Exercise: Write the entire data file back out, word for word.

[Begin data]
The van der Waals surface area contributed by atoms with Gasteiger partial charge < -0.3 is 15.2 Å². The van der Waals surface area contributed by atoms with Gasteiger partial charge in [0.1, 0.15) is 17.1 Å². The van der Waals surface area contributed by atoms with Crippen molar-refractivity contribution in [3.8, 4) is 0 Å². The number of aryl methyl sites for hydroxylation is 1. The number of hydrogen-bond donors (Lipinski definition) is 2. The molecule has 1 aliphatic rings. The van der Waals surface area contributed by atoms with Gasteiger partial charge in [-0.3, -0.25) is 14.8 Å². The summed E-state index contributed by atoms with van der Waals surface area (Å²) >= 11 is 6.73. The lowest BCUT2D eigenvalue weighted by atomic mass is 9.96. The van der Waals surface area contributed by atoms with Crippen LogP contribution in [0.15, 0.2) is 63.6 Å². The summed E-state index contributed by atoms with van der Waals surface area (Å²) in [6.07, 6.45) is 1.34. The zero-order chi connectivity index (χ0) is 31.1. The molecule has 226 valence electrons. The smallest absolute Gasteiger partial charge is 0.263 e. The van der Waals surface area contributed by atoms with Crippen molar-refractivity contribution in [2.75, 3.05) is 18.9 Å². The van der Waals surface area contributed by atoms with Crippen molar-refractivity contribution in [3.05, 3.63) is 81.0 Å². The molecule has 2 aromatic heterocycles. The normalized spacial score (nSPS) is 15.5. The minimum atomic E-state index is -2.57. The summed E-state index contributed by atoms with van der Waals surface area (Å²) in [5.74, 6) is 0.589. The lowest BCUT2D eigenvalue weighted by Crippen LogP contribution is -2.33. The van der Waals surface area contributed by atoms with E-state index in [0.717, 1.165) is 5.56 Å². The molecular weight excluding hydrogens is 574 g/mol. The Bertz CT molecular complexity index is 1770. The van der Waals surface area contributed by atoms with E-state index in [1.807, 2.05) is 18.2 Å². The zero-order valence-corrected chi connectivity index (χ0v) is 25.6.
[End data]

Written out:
The van der Waals surface area contributed by atoms with Gasteiger partial charge < -0.3 is 15.2 Å². The van der Waals surface area contributed by atoms with Gasteiger partial charge in [0.1, 0.15) is 17.1 Å². The van der Waals surface area contributed by atoms with Crippen molar-refractivity contribution in [3.8, 4) is 0 Å². The number of aryl methyl sites for hydroxylation is 1. The number of hydrogen-bond donors (Lipinski definition) is 2. The molecule has 1 aliphatic rings. The van der Waals surface area contributed by atoms with Gasteiger partial charge in [-0.3, -0.25) is 14.8 Å². The summed E-state index contributed by atoms with van der Waals surface area (Å²) >= 11 is 6.73. The lowest BCUT2D eigenvalue weighted by atomic mass is 9.96. The van der Waals surface area contributed by atoms with Crippen LogP contribution in [0.15, 0.2) is 63.6 Å². The summed E-state index contributed by atoms with van der Waals surface area (Å²) in [6.07, 6.45) is 1.34. The zero-order chi connectivity index (χ0) is 31.1. The molecule has 226 valence electrons. The smallest absolute Gasteiger partial charge is 0.263 e. The van der Waals surface area contributed by atoms with Crippen molar-refractivity contribution in [2.75, 3.05) is 18.9 Å². The van der Waals surface area contributed by atoms with Crippen molar-refractivity contribution in [3.05, 3.63) is 81.0 Å². The molecule has 2 aromatic heterocycles. The normalized spacial score (nSPS) is 15.5. The minimum atomic E-state index is -2.57. The summed E-state index contributed by atoms with van der Waals surface area (Å²) in [5.74, 6) is 0.589. The lowest BCUT2D eigenvalue weighted by Crippen LogP contribution is -2.33. The van der Waals surface area contributed by atoms with E-state index in [0.717, 1.165) is 5.56 Å². The molecular weight excluding hydrogens is 574 g/mol. The Bertz CT molecular complexity index is 1770. The van der Waals surface area contributed by atoms with E-state index in [1.807, 2.05) is 18.2 Å². The zero-order valence-corrected chi connectivity index (χ0v) is 25.6.